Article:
by the firing process and whose weaving left its trace on the belly.
Peiligang Culture (7000-5000)
Centered on the Yi-Luo river basin valley in Henan. Typical Peiligang
artifacts include a diverse assortment of ceramic items, mainly for functional
purposes such as storage and cooking.
Houli Culture (6500-5500)
Centered on Shandong.
Xinglongwa Culture (6200-5400)
Located along the Inner Mongolia-Liaoning border. Xinglongwa culture is
noted for its cylindrical pottery, as well as a limited amount of jade
Cishan Culture (6000-5500)
Based around the Yellow River in southern Hebei, noted for its tripod
Dadiwan Culture (5800-5400)
Located in Gansu and western Shaanxi, it shared several features in common
with the Cishan and Peiligang cultures.
Xinle Culture (5500-4800)
Centered on the lower Liao River on the Liaodong Peninsula. Archeological
digs have produced numerous Xinle artifacts including pottery, jade objects,
and some of the oldest wood carvings in the world.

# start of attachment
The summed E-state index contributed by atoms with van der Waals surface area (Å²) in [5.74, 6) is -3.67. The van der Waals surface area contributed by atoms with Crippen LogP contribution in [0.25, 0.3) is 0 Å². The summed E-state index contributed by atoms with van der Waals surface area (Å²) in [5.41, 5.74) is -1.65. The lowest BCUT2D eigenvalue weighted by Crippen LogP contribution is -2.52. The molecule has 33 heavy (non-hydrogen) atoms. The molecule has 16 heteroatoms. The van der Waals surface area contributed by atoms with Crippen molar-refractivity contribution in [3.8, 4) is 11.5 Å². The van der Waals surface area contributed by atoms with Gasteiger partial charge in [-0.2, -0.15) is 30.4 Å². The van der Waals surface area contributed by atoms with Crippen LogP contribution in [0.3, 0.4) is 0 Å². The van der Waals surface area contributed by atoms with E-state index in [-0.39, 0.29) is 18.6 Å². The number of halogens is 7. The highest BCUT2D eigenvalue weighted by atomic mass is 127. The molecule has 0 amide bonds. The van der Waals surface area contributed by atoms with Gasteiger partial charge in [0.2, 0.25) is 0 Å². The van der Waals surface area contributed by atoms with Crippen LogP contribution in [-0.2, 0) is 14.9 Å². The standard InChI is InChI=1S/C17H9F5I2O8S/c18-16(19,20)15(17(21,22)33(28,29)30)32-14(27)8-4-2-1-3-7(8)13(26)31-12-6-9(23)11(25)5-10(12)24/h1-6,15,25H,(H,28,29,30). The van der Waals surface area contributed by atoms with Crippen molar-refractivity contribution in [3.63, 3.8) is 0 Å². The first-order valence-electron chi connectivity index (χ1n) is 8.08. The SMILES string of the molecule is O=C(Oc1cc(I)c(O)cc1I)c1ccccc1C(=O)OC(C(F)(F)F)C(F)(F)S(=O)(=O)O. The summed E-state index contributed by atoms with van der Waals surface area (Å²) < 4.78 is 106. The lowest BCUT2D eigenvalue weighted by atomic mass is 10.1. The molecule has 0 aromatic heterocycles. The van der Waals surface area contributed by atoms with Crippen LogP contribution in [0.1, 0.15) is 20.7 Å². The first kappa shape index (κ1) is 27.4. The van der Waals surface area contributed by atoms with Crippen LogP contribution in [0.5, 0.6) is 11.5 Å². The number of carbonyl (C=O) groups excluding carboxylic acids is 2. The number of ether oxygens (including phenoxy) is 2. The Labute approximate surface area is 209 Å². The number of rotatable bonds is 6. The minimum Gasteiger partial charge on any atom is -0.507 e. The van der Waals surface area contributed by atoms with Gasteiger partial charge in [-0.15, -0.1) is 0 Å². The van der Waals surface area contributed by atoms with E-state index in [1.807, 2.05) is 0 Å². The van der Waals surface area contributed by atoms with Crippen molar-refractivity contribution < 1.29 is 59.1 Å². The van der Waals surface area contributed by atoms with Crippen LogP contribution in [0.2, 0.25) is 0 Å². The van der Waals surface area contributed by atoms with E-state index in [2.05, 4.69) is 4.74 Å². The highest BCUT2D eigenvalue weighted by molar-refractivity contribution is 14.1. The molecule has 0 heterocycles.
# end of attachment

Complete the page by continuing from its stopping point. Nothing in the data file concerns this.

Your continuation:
Zhaobaogou Culture (5400-4500)
Centered on the Luan River valley in Inner Mongolia and northern Hebei,
it is noted for its pottery vessels decorated with geometric and zoomorphic
designs, and its stone and terracotta
Beixin Culture (5300-4100)
This was centered on Shandong.
Hemudu Culture (5000-4500)
Based around Yuyao and Zhoushan, Zhejiang, as well as the islands of Zhoushan.
It is known for its chunky, black-coloured, porous pottery, often embellished
with plant and geometric designs. Hemudu artists also produced carved
jade objects, carved ivory ornaments and small, clay sculptures.
Daxi Culture (5000-3000)
Centered around the Three Gorges region of the middle Yangtze River, the
culture is noted for its dou (cylindrical bottles), white pan (plates),
red pottery, and jade ornaments.
Majiabang Culture (5000-3000)
Located in the Taihu Lake area and north of Hangzhou Bay, it spread across